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Comment: Could YOU have too much tech? (Score 1) 68

by gurps_npc (#48948909) Attached to: Can Students Have Too Much Tech?
I despise people that talk about students, kids, or just other groups as if they were not human beings.

If anyone was to ask "Could I have too much tech?" I would laugh in their face.

Businesses do not go around asking, you know, perhaps the smartphone, laptop, and desktop I gave to my employees is too much. The idea is just plain ridiculous.

The real question is "Could the tech we are giving to students suck balls so bad that it is worthless?"

Because I have seen businesses give out crappy tech and I am sure some schools do as well. But the idea of 'too much', is just so inane it is not worth discussing.

Comment: Re:So.... (Score 1) 258

You are correct in principle but wrong in practice.

Your belief that the fragile ecosystems would have self-destructed long ago is based on the belief that the ecosystem has always been fragile.

The truth is that the ecosystem USED to be dynamically stable, 100 years ago.

But then a top level predator came in and started screwing around with it. Namely Man. We divert water, and the dynamic ecosystem compensates. We kill the other predators, and it compensates. We fill the air with too much carbon di-oxide and it compensates. We pump poisons into and it compensates more.

But after all this stress, it has reached it's compensation capacity. Now it has BECOME fragile. It wasn't fragile 200, 100, or even 20 years ago.

The reason it didn't self-destruct long ago is that it was strong 100 years ago, but isn't anymore.

If you screw around with anything long enough, eventually it becomes fragile and tiny little change will push the whole thing over.

I am not saying that the mosquito will be that change. For all I know, we can do another 50 things before we push it over the edge. But I am saying that your argument is itself heavily flawed and does not hold water.

Comment: Re:More ambiguous cruft (Score 1) 485

by gurps_npc (#48939645) Attached to: The Gap Between What The Public Thinks And What Scientists Know
The patent issue is real. But that is not about science, it is about law and politics.

But the fear of 'setting genes loose' is pretty worthless.

It is based on several false concept 1) that normal life is stable and doesn't mutate. Cat's don't suddenly give birth to dogs. Mutations occur naturally ALL the time. As such, the few, tested mutations that humans can engineer are an insignificant risk compared to the number of natural ones. It's like living at the bottom of a mountain known to have land slides and being concerned that your neighbor has a catapult pointed away from your house, but some wind storm might turn the catapult around and activate it, firing a single boulder into your house.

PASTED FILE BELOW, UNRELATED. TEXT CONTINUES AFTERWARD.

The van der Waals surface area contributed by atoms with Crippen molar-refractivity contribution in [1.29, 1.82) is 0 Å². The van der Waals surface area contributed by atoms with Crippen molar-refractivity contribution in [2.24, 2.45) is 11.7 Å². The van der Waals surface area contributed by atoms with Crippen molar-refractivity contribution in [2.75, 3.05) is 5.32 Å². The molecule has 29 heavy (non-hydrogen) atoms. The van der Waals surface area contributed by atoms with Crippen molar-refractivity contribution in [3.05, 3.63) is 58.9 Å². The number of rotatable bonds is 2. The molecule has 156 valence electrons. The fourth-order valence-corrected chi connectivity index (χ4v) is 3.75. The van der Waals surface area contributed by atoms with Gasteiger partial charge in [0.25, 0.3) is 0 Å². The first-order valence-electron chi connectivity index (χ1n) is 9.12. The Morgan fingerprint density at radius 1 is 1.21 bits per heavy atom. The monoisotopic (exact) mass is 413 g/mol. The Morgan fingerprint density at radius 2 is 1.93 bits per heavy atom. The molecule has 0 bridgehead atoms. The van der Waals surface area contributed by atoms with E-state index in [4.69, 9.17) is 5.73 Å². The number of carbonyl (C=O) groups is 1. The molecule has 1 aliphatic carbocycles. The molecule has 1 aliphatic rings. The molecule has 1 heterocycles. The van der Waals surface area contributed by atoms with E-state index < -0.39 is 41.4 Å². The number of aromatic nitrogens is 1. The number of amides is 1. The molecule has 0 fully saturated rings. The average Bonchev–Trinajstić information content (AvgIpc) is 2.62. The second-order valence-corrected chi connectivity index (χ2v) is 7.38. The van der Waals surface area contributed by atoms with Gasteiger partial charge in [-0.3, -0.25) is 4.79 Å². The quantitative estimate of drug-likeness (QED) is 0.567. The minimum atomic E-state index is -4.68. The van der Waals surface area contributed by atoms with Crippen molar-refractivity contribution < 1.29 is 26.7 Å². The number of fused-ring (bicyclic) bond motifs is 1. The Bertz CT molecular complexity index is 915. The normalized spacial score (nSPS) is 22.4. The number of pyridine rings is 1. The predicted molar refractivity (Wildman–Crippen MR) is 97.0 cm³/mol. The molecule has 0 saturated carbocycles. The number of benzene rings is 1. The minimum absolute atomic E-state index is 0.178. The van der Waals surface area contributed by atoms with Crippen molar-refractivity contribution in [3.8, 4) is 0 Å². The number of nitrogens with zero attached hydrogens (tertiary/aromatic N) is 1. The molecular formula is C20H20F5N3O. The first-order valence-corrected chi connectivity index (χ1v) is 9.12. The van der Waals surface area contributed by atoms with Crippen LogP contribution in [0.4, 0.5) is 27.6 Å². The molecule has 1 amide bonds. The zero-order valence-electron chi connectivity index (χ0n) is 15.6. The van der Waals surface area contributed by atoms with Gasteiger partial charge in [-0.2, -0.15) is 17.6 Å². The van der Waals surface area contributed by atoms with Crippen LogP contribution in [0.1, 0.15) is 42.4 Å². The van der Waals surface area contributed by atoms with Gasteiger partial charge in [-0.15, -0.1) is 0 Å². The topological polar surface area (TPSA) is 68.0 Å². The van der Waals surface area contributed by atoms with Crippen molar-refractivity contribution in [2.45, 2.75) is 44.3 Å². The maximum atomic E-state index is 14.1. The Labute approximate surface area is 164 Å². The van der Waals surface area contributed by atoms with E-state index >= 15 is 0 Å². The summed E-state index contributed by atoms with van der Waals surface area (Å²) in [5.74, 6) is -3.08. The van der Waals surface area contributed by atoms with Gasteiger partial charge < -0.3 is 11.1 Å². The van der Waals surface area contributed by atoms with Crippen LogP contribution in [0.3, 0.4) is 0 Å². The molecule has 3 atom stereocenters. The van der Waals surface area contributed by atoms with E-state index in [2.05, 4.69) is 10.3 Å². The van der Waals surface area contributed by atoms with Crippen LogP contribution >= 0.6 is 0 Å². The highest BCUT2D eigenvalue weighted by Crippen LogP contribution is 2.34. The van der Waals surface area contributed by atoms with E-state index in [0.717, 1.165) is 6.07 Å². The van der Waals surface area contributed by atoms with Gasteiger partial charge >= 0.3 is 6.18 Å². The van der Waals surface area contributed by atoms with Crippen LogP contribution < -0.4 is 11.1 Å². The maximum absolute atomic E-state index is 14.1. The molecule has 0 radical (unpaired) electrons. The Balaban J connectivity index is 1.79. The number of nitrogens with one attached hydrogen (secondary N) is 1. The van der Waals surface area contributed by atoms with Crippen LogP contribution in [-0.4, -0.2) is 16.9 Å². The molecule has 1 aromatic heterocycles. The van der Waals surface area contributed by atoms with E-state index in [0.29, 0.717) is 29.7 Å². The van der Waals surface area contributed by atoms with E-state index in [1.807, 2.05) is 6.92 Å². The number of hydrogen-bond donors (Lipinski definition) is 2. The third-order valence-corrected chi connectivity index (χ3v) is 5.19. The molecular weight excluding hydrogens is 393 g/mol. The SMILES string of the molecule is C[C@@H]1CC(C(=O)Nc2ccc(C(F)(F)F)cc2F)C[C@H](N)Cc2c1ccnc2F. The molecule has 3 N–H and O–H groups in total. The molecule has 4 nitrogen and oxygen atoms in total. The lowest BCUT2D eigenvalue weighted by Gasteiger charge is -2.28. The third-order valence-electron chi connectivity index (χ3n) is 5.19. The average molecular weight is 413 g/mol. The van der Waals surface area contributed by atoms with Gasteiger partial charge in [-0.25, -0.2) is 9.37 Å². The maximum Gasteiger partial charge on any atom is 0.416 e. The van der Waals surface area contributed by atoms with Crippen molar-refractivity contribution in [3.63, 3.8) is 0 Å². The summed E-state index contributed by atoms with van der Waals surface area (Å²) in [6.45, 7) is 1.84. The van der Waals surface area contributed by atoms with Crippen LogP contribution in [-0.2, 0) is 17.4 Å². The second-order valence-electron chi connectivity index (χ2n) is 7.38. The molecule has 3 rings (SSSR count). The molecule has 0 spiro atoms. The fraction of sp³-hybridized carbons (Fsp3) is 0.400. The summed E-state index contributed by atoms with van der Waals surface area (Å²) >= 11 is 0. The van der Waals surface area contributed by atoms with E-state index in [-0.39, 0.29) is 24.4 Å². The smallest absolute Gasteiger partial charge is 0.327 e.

2) That humans are far more powerful than we are. The fear is that the mutation created by scientist will be so incredibly different and unusual, that it will be dangerous. Not so. Genetics has been improving at a snail's pace. We can barely predict someone's eye color, let alone control it. The changes we are making are so insignificant - and will be for such a long time - that it's like being scared of a mouse. By the time that mouse is an elephant, we will have far more safeguards and know how to deal with it.

3) Finally and most importantly, it's based in ignorance. The non-scientist doesn't understand it therefore they fear it.

Comment: Waste biofuels (Score 2) 208

by gurps_npc (#48939497) Attached to: New Study Says Governments Should Ditch Reliance On Biofuels
Biofuels are great, as long as they are made with waste products. That is, certain agricultural products create a lot of waste - we eat ears of corn, not the stalks. The countries that have made biofuels work do it by using the waste products of edible plants. There is no plant around that is anywhere close to profitable to grow just for fuel. That kind of agri-energy only 'works' if you give huge government subsidies. But if you happen to be growing an edible plant with a high amount of agricultural waste, you can easily and profitably turn that waste into energy. Note, normally we do other things with that waste - turn it into fertilizer, etc. To be a truly viable bio-fuel, the biofuel creation process must be more profitable than the alternative disposal method.

Comment: Problem was underinvestment (Score 5, Interesting) 397

by gurps_npc (#48914859) Attached to: "Mammoth Snow Storm" Underwhelms